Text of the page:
South Dakota: 869,666 (#46)

South Dakota

Most populous cities: (South Dakota’s capital, Pierre, is #8 with 14,004)

  1. Sioux Falls, 176,888
  2. Rapid City, 74,421
  3. Aberdeen, 28,388
  4. Brookings, 23,938
  5. Watertown, 22,222


Tourists can take a 20-mile ride on this authentic steam train. Trains are cool! This just might get me to visit South Dakota! I can visit the Ingalls homestead in DeSmet while I’m out there! Yeah, South Dakota vacation not happening any time soon (sorry South Dakota)!

Notable facts mentioned in my report: The Black Hills, a 1880 steam train a tourist attraction, largest working gold mine in the United States is in South Dakota (and its presence still pisses off the Sioux and the Lakota tribes), South Dakota is an important farm state. I’m really not sure what I meant by that last fact. Sounds more like an opinion than fact. Am I going to have to have a little chat with 11-year-old me? Maybe I couldn’t think of anything more fascinating to say about this state? South Dakota’s population listing in my report was 666,257.

Tennessee: 6,715,984 (#16)


Most populous cities:

  1. *Nashville, 667,560
  2. Memphis, 652,236
  3. Knoxville, 186,239
  4. Chattanooga, 177,571
  5. Clarksville, 150,287


Mount Cammerer in Great Smoky Mountains National Park (elevation 4,928 feet), as viewed from the Cosby campground. This is actually my own photo (IKR).

Notable facts mentioned in my report: Grand Ole Opry a tourist destination in Nashville, Tennessee River runs through the state twice (which it does). I listed no other facts about Tennessee, which is odd  because Tennessee was a state that I’d actually visited! And to this day I’ve still never visited the Grand Ole Opry. So I’ll just go out and say it…GREAT SMOKY MOUNTAINS NATIONAL PARK! It’s the most visited National Park in the United States. Tennessee’s population listing in my report was 3,924,162.

Texas: 28,304,596 (#2)


Most populous cities (I am listing top 10 for Texas because it is the second most populous U.S. state)

  1. Houston, 2,195,914
  2. San Antonio, 1,409,019
  3. Dallas, 1,409,019
  4. *Austin, 885,400
  5. Fort Worth, 792,727
  6. El Paso, 674,433
  7. Arlington, 379,577
  8. Corpus Christi, 316,381
  9. Plano, 274,409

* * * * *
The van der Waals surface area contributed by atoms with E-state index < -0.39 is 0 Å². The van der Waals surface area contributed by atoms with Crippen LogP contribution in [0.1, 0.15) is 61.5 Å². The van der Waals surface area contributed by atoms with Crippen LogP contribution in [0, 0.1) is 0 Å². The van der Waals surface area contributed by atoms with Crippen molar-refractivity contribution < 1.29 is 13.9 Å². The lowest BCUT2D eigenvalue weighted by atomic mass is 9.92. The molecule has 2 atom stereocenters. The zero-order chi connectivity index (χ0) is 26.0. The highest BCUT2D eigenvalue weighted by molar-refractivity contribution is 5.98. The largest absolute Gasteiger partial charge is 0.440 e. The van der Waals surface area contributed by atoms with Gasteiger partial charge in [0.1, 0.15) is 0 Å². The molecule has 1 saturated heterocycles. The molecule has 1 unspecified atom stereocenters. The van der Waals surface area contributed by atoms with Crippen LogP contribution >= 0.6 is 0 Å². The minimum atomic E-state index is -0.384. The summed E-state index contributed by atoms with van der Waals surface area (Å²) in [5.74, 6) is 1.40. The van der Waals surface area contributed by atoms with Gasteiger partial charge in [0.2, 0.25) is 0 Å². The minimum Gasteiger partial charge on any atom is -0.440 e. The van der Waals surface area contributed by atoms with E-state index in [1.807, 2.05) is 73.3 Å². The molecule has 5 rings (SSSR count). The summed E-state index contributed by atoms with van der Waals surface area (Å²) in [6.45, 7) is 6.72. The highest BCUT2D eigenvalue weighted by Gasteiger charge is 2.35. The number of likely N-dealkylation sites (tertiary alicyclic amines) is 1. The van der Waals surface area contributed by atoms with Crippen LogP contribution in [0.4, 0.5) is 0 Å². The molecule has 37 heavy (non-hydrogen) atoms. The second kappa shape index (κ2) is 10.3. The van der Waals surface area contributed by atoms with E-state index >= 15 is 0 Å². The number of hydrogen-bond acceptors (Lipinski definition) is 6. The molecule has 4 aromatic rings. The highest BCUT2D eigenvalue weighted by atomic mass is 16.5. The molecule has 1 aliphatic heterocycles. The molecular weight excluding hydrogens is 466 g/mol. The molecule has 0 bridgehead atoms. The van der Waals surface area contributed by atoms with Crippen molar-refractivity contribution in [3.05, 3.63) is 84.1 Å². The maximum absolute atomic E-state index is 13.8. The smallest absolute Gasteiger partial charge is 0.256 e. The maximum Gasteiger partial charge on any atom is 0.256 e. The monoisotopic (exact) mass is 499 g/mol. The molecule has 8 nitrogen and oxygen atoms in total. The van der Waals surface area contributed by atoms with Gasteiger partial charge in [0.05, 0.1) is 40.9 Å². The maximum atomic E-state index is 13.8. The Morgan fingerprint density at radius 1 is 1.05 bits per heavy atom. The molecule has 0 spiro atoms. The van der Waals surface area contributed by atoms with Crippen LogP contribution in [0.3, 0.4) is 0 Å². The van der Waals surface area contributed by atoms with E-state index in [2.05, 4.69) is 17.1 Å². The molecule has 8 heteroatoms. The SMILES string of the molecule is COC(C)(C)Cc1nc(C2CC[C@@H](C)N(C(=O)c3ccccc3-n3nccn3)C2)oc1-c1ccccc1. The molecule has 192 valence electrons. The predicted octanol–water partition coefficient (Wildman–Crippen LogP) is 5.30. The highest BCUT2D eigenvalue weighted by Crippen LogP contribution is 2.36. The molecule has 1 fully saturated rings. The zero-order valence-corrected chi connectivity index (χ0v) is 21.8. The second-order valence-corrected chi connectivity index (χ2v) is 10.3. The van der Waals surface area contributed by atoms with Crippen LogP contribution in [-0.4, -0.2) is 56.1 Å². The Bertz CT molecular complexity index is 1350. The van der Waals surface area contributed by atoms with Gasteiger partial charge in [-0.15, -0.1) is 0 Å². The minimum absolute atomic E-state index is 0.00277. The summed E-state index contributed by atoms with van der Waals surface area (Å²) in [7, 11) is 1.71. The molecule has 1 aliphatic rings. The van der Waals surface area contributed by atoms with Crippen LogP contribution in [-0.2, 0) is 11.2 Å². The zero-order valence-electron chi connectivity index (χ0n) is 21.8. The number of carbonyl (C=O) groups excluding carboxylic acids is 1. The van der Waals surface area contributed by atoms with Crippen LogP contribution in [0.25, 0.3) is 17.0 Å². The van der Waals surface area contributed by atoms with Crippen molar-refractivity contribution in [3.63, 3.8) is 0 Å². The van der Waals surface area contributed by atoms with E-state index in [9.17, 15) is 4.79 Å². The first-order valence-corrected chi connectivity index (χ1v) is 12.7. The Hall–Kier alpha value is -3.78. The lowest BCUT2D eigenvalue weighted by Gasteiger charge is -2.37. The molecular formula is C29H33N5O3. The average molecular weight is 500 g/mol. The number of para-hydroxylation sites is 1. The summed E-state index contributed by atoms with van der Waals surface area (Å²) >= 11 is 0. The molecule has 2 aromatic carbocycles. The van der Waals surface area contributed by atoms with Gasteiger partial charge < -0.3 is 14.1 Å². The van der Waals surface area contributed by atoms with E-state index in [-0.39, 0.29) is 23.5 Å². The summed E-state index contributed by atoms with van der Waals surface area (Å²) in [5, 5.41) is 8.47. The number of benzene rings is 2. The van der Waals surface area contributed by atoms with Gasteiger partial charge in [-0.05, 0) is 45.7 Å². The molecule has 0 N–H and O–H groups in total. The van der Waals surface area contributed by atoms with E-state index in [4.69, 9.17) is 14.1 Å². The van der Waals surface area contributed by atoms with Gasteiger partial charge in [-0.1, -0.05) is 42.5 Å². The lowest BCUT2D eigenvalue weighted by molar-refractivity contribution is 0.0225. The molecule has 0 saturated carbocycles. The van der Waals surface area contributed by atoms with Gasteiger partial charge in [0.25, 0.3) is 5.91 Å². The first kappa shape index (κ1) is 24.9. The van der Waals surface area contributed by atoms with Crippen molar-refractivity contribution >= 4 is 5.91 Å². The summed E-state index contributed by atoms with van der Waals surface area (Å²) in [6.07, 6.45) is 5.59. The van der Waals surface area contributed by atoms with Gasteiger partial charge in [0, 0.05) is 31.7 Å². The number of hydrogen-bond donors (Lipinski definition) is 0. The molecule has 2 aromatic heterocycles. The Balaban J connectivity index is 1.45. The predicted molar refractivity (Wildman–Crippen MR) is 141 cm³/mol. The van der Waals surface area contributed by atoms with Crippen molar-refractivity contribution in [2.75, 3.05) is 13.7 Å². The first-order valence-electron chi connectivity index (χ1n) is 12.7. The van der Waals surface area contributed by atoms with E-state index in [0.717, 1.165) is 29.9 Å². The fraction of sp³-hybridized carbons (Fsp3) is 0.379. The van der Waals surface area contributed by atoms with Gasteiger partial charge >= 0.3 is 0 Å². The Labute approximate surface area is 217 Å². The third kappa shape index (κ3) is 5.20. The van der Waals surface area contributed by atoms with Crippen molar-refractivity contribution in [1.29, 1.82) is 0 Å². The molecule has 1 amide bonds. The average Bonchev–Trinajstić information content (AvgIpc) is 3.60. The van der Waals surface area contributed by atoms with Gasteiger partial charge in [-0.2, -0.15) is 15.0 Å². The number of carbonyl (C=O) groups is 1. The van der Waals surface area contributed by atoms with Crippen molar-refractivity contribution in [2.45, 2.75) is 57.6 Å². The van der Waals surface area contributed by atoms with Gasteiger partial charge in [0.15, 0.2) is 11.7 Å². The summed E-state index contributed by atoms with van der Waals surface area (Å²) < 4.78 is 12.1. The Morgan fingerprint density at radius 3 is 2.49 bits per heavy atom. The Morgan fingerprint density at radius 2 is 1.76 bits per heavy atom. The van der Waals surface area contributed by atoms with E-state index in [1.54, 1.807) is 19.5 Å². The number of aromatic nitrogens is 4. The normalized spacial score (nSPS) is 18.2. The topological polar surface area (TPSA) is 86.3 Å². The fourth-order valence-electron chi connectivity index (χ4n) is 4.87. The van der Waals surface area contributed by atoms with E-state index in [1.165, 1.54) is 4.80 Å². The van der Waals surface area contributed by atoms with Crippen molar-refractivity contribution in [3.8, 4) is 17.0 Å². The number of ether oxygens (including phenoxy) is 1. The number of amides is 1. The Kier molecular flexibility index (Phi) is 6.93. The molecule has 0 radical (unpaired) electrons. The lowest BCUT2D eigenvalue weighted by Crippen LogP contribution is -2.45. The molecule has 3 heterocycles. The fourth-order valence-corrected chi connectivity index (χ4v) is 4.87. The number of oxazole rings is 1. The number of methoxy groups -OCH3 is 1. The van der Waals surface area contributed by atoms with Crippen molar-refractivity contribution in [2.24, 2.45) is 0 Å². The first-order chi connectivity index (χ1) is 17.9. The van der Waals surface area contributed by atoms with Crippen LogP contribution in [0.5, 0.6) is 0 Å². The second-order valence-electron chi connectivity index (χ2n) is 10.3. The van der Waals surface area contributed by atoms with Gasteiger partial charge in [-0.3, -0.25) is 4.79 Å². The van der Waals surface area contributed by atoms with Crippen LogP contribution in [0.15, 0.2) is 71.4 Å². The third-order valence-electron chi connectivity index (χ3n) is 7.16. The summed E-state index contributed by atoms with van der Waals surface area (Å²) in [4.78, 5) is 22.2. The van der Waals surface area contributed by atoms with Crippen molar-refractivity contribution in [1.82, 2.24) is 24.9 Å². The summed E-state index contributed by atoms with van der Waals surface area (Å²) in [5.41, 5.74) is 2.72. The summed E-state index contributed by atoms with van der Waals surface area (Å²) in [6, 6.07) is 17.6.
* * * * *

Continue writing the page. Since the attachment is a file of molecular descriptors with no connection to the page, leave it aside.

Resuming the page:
10. Laredo, 248,142

Notable facts mentioned in my report: Ysleta settlement (part of El Paso) a tourist attraction, more land is farmed in Texas than in any other state (not sure how to vet THAT fact), two presidents were born in Texas (Dwight Eisenhower and Lyndon Johnson).  Population for Texas in my report was 11,196,730.

Utah: 3,101,833 (#31)


Most populous cities:

  1. Salt Lake City, 186,440
  2. West Valley City, 129,480
  3. Provo, 112,488
  4. West Jordan, 103,712
  5. Orem, 88,328

Notable facts mentioned in my report: Bingham Mine (known better to locals as the Kennecott Copper Mine) is the largest copper mine in North America (it is considered the largest man-made excavated mine in the world).  Other facts – the water in Great Salt Lake is more than four times saltier than any ocean, and my last fact (wait for it this one is very riveting)…”Utah is a very big state.” Phoning it in, huh? It’s ranked #13 in terms of area, so there are 12 states bigger than Utah. Population listed in my report was 1,059,273.

Vermont: 623,657 (#49)


Most populous cities:

  1. Burlington, 42,417
  2. South Burlington, 17,904
  3. Rutland, 16,495
  4. Barre, 9,052
  5. *Montpelier, 7,855

Notable facts mentioned in my report: Calvin Coolidge boyhood home a tourist attraction, Vermont was the first state in which all men could vote, Vermont’s constitution was written in Old Constitution House at Windsor Tavern in 1777. This constitution provided for universal adult male suffrage. Women’s suffrage would not be enacted until 1880, but it was only a limited capacity (local elections only at first). Another president “supposedly” born in Vermont was Chester A. Arthur. Though some still say he was actually born in Canada  (mainly my stubborn friend Brad). Seriously, birthers just do not quit, do they? Vermont’s population listing in my report was 444,732.